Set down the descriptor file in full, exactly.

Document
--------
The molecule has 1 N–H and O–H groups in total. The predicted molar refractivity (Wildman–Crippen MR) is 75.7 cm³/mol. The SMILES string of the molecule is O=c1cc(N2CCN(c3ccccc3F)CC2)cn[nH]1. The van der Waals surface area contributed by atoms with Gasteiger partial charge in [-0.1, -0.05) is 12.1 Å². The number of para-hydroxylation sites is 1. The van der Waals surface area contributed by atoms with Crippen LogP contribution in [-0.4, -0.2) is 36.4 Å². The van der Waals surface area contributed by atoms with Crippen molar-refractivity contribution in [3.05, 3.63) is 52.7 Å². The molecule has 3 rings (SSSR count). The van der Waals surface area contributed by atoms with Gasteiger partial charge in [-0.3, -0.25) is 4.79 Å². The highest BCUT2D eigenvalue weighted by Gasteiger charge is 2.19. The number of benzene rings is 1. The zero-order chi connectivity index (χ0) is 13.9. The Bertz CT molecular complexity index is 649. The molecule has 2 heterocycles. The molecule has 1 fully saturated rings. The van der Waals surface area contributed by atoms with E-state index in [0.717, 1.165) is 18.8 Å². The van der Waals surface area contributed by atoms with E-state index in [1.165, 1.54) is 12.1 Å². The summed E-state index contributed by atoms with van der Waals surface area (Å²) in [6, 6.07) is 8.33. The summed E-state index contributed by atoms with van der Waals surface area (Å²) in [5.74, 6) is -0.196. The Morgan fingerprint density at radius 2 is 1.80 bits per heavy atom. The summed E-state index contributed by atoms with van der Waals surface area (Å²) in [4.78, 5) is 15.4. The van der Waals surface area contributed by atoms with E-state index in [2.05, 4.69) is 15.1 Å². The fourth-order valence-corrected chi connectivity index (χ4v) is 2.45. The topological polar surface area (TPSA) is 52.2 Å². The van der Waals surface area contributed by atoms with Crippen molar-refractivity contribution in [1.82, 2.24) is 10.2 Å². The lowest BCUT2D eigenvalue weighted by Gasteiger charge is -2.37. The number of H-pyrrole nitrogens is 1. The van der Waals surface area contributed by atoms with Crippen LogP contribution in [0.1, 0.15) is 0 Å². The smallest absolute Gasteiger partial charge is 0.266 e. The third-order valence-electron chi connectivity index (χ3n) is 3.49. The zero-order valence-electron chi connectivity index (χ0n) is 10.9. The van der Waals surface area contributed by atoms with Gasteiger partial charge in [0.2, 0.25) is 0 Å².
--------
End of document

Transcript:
The molecule has 1 N–H and O–H groups in total. The predicted molar refractivity (Wildman–Crippen MR) is 75.7 cm³/mol. The SMILES string of the molecule is O=c1cc(N2CCN(c3ccccc3F)CC2)cn[nH]1. The van der Waals surface area contributed by atoms with Gasteiger partial charge in [-0.1, -0.05) is 12.1 Å². The number of para-hydroxylation sites is 1. The van der Waals surface area contributed by atoms with Crippen LogP contribution in [-0.4, -0.2) is 36.4 Å². The van der Waals surface area contributed by atoms with Crippen molar-refractivity contribution in [3.05, 3.63) is 52.7 Å². The molecule has 3 rings (SSSR count). The van der Waals surface area contributed by atoms with Gasteiger partial charge in [-0.3, -0.25) is 4.79 Å². The highest BCUT2D eigenvalue weighted by Gasteiger charge is 2.19. The number of benzene rings is 1. The zero-order chi connectivity index (χ0) is 13.9. The Bertz CT molecular complexity index is 649. The molecule has 2 heterocycles. The molecule has 1 fully saturated rings. The van der Waals surface area contributed by atoms with E-state index in [0.717, 1.165) is 18.8 Å². The van der Waals surface area contributed by atoms with E-state index in [1.165, 1.54) is 12.1 Å². The summed E-state index contributed by atoms with van der Waals surface area (Å²) in [6, 6.07) is 8.33. The summed E-state index contributed by atoms with van der Waals surface area (Å²) in [5.74, 6) is -0.196. The Morgan fingerprint density at radius 2 is 1.80 bits per heavy atom. The summed E-state index contributed by atoms with van der Waals surface area (Å²) in [4.78, 5) is 15.4. The van der Waals surface area contributed by atoms with E-state index in [2.05, 4.69) is 15.1 Å². The fourth-order valence-corrected chi connectivity index (χ4v) is 2.45. The topological polar surface area (TPSA) is 52.2 Å². The van der Waals surface area contributed by atoms with Crippen molar-refractivity contribution in [1.82, 2.24) is 10.2 Å². The lowest BCUT2D eigenvalue weighted by Gasteiger charge is -2.37. The number of H-pyrrole nitrogens is 1. The van der Waals surface area contributed by atoms with Crippen LogP contribution in [0.1, 0.15) is 0 Å². The smallest absolute Gasteiger partial charge is 0.266 e. The third-order valence-electron chi connectivity index (χ3n) is 3.49. The zero-order valence-electron chi connectivity index (χ0n) is 10.9. The van der Waals surface area contributed by atoms with Gasteiger partial charge in [0.2, 0.25) is 0 Å².